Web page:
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Australia vs West Indies highlights: Third Test – Day 1 cricket scores

2nd January, 2016

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Australia v West Indies


3rd Test - AUS v WIN

West Indies 1st Inn 330 All Out
Australia 1st Inn 2/176
West Indies won the toss and elected to bat
Match drawn
Australia Over:38.0  RR:4.63
Batsmen Runs B 4s 6s SR
PM Nevill* 7 21 0 0 33.33
DA Warner 122 103 11 2 118.45
West Indies
Bowlers O M R W Econ
J Warrican* 15.0 1 62 2 4.13
KC Brathwaite 4.0 0 20 0 5.00
Recent Overs:
1  .  .  .  .  .  | 1  .  .  .  .  .  | .  .  1  .  2  .  |
Last Wicket: Marsh, MR, 21 (c:Blackwood b:Warrican)
Current Partnership: 22 runs, 36 balls, RR:61.11
Venue: SCG, Sydney
Start: 10am (AEDT)
TV: Live, Channel Nine
Betting: Australia $1.45, West Indies $34, draw $2.88
Adam Voges hung up his helmet with a ridiculous Test average. (AAP/Dave Hunt)
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2nd January, 2016
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Day result:

The West Indies find themselves 6/207 and still at the crease after opening the batting on the first day of the Test at the SCG.


Kraigg Brathwaite was the best of their batsmen with 85 runs before being bowled by Nathan Lyon and caught by Steve Smith.

When play resumes tomorrow the West Indies will have Denesh Ramdin and Carlos Brathwaite at the crease, who put up 48 runs together before stumps on the first day.

Scores at end of day
Australia yet to bat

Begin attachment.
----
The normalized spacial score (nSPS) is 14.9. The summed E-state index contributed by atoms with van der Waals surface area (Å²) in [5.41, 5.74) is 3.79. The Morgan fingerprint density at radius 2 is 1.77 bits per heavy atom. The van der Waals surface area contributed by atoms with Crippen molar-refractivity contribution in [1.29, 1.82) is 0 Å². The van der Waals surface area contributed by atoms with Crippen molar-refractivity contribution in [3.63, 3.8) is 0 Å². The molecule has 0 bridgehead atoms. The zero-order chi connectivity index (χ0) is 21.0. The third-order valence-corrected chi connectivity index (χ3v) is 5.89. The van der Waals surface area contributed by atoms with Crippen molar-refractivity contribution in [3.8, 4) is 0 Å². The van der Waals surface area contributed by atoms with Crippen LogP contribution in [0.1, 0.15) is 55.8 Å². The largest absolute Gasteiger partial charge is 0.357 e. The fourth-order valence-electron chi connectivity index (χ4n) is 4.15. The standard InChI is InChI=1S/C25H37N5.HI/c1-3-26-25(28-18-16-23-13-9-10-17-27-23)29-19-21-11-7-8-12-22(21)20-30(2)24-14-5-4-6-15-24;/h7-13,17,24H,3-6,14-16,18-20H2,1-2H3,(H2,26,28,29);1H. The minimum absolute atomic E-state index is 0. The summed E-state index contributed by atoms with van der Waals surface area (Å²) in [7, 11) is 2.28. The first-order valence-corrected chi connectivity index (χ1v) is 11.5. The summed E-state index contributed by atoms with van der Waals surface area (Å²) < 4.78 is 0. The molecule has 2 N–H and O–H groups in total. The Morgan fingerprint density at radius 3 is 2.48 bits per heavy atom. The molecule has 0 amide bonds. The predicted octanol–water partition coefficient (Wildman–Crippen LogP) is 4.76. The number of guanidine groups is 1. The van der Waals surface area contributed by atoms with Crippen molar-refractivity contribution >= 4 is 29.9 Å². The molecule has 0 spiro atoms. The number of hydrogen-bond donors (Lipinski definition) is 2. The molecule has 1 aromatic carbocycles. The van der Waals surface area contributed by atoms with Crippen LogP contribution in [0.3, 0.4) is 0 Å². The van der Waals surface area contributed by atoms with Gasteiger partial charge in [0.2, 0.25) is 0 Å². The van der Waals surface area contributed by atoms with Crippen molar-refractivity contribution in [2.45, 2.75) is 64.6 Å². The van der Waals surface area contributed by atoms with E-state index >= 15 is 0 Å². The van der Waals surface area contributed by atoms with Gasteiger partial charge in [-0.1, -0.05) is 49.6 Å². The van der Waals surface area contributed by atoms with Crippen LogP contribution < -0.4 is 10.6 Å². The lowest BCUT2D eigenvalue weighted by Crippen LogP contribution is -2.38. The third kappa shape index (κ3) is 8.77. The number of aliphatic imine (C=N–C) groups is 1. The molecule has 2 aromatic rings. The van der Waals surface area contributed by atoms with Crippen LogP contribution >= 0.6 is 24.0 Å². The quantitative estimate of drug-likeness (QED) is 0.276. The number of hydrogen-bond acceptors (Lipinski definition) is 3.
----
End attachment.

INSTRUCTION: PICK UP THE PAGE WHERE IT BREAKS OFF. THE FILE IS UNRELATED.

West Indies 6/207

Day preview:

With Australia having wrapped up the series in Melbourne, the West Indies only have pride to play for in the final Test in Sydney, but salvaging that pride is of vital importance. Join The Roar for live scores and commentary from 10am (AEDT).

Australia have lost a total of nine wickets at an average of 131.30 all series, whereas the West Indies wickets have tumbled at an average of 24.31.


It was a series that many predicted would be dominated by the home side, but few expected it to be quite so one-sided.

The Windies have managed pockets of resistance however, with Darren Bravo at the forefront on most of these occasions, having perhaps been the West Indies best player in the first two Tests.

The skill and commitment he displayed at the crease earned him comparisons with the likes of Brian Lara and even Sir Garfield Sobers. But both those men started their careers in far stronger and more experience West Indian sides than Bravo.

Kraigg Brathwaite and Jason Holder have also shown signs of their considerable talent, but with the margin between the teams so pronounced, the West Indies need all-round contributions from their side.

The fact their once-formidable fast-bowling duo of Kemar Roach and Jerome Taylor have only taken two wickets for 448 runs emphasises the West Indies’ need for their veteran players to return.

For Australia, little needs to change. All five primary bowlers are averaging under 30, David Warner holds the side’s lowest batting average at 34.66, while Adam Voges is yet to be dismissed in the series.

Despite this, Australia will go into the Sydney Test with Steve O’Keefe having replaced Peter Siddle, the latter having fitness concerns towards the end of the Melbourne Test.

A decade has passed since Australia played two specialist spin bowlers in Sydney, with Shane Warne and Stuart MacGill, though a young Steve Smith did partner with Michael Beer in 2011.


The reality is that on neither occasion were the spinners particularly successful, despite the Sydney pitch being perceived as good for the tweakers.

Australia’s only real concern is rain scheduled for the first few days of the Test, making the previously unlikely outcome of a draw possible.